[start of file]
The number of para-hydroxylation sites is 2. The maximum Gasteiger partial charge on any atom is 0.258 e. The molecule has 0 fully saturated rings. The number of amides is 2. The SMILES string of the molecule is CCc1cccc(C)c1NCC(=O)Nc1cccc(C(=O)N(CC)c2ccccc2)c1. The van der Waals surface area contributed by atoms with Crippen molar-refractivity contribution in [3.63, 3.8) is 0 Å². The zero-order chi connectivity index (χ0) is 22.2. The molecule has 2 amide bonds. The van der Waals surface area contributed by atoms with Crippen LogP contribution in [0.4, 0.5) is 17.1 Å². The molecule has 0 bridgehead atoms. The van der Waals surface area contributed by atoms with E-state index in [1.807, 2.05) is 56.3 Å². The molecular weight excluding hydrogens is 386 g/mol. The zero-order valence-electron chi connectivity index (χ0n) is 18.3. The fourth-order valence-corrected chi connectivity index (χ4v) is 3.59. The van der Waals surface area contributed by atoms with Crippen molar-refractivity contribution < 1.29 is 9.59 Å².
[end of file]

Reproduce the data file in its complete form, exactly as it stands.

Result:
The number of para-hydroxylation sites is 2. The maximum Gasteiger partial charge on any atom is 0.258 e. The molecule has 0 fully saturated rings. The number of amides is 2. The SMILES string of the molecule is CCc1cccc(C)c1NCC(=O)Nc1cccc(C(=O)N(CC)c2ccccc2)c1. The van der Waals surface area contributed by atoms with Crippen molar-refractivity contribution in [3.63, 3.8) is 0 Å². The zero-order chi connectivity index (χ0) is 22.2. The molecule has 2 amide bonds. The van der Waals surface area contributed by atoms with Crippen LogP contribution in [0.4, 0.5) is 17.1 Å². The molecule has 0 bridgehead atoms. The van der Waals surface area contributed by atoms with E-state index in [1.807, 2.05) is 56.3 Å². The molecular weight excluding hydrogens is 386 g/mol. The zero-order valence-electron chi connectivity index (χ0n) is 18.3. The fourth-order valence-corrected chi connectivity index (χ4v) is 3.59. The van der Waals surface area contributed by atoms with Crippen molar-refractivity contribution < 1.29 is 9.59 Å².